Spin the Wheel
The best part of a new management team is they have no loyalty to any particular player. Deals struck by the previous lot are their fault and our problem. You know the routine. But when the deal that was made is actually pretty good it’s harder to move on from. And Conor Garland‘s is… pretty good. He’s not getting the first-line use he got in Arizona, but he’s a solid top-six contributor. That he’s signed for another four seasons was a bonus in pre-pandemic years, perhaps a little less so now. Any sale of him may be at a low, with his boxcar numbers down from last season. He’s also very popular among the fans. Unless the return is clearly on the Canucks side, moving Garland could hurt.
About That Bonus…
Jaroslav Halák was having a perfectly fine season until those meddling New York Islanders got involved! Up until he earned an extra $1.5 million by letting in five goals on 12 shots, Halák’s year was going fine. But even with that miserable period, there should be interest in the goaltender if he is on the market. He’s also got a full no-move clause, so it’s not like the team can force him to leave. That severely limits the number of potential suitors, which does drive down the price. One of the few teams that a deal makes sense for is the Edmonton Oilers – if Halák chooses to go.
The other half of the move is what happens next. If the Canucks have any thoughts for the playoffs, they are going to be relying on Spencer Martin. His performance has been mostly solid over his three games. That is death for a team already on the very margins of a playoff race, and one of the teams they’re chasing is Edmonton.
For Sale! Flashing Lights and Klaxons!
Hoo, boy. These are possible trade targets, but it would be quite the coin flip to act on them. Extremely high risk, given the potential involved and what the return might be.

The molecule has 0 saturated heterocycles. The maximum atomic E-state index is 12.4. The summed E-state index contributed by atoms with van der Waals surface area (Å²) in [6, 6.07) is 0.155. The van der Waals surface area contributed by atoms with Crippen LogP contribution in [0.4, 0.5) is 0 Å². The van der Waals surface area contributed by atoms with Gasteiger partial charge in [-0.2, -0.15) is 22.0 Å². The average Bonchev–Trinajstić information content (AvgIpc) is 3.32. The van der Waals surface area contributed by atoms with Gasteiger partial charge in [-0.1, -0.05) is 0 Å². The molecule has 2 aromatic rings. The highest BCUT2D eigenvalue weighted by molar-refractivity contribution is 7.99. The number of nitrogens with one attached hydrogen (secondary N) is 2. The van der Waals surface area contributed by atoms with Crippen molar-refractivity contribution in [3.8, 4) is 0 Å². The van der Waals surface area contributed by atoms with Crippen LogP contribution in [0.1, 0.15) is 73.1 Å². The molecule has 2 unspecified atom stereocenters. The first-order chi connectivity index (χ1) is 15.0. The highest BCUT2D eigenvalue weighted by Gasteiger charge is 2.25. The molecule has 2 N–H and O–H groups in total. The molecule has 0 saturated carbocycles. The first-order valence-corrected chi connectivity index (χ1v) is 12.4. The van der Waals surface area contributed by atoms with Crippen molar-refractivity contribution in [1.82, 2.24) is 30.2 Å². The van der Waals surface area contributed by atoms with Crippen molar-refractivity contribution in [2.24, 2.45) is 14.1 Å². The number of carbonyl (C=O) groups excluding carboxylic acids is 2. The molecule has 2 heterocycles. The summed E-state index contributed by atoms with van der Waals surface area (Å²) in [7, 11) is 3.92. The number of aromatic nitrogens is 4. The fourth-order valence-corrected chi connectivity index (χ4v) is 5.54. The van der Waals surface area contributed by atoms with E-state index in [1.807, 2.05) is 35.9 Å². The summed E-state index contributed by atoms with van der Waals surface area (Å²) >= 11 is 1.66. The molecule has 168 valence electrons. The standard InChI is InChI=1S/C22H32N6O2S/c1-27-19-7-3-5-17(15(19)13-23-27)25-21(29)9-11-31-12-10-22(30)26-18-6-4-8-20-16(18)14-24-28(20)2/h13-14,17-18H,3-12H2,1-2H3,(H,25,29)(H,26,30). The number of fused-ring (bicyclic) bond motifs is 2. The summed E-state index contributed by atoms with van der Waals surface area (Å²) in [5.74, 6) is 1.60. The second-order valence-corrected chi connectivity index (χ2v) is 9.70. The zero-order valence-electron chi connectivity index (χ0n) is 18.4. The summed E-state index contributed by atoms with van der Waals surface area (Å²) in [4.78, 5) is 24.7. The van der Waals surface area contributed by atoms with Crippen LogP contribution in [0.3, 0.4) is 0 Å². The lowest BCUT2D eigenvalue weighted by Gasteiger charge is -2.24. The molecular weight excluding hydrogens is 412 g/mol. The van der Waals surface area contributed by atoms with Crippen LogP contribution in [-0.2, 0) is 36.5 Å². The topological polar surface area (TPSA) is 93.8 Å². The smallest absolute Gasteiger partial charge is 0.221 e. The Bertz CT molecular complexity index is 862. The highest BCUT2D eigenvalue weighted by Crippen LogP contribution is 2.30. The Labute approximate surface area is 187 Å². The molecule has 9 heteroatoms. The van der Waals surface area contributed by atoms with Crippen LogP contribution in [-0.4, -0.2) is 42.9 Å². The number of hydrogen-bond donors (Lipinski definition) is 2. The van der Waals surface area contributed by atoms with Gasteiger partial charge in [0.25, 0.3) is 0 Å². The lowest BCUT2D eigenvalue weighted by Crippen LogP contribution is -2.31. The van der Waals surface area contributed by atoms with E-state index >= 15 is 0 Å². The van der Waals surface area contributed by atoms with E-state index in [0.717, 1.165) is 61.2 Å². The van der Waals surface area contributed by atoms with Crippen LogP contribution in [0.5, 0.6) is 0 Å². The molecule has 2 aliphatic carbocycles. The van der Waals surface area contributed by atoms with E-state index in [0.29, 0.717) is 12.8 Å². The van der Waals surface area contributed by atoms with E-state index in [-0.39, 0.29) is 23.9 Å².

Fun Isn’t Everything
Nils Höglander making the team was a pleasant surprise last season. This year’s numbers aren’t as good, but then no one else’s is, either. Much like Garland, the Umlaut Special is a blast to watch on the ice but he doesn’t provide much size. More a pitbull to Garland’s whirling dervish, he’s built for a high-pursuit game. But Boudreau has also cut his ice time down since arriving, and as long as the team wins that’ll pass. But his production has also fallen off, meaning any selling comes based on potential. Hopefully.
Höglander’s current contract isn’t quite bargain-basement, but it’s still sub-$1 million for another year. It may be that his first season will be his best, but given his work rate that seems very unlikely. And given that he’s all of 21 years old, moving him out can very easily be a deal that fans point to a decade from now, saying “we used to have him.” But even moving the sophomore wouldn’t be the Canucks riskiest move.
Scoring Isn’t Everything, Either
Any trade involving Brock Boeser is the Gold Standard of risk assumption – for both teams. He’s turning 25 this month, so it’s hard to call him a prospect or even particularly young. He is what he is. Kind of. He can score goals, there’s no question of that. While he was a bit questionable defensively in his first couple of seasons, he has improved there dramatically. He’ll willingly go into the corners to get the puck or net-front to deflect it. He’s a very good player and should be a 30-35 goal scorer for a few years yet. Except he never has been.
Obviously, there are a couple of years where a full season didn’t happen. Outside of those, however, he does have a history of injuries that stopped him from reaching the 30-goal mark. His .38 is the highest goals-per-game of anyone on the club for the past six seasons, except Tyler Toffoli‘s ten games. Combine those two facts with a $7.5 million qualifying offer needed when this season ends and you end up with high stakes for any team signing him. Given the hardship Boeser has already faced, it’s really hard to bet against him.
The Vancouver Canucks riskiest move this year is going all-in trading – OR signing – Brock Boeser.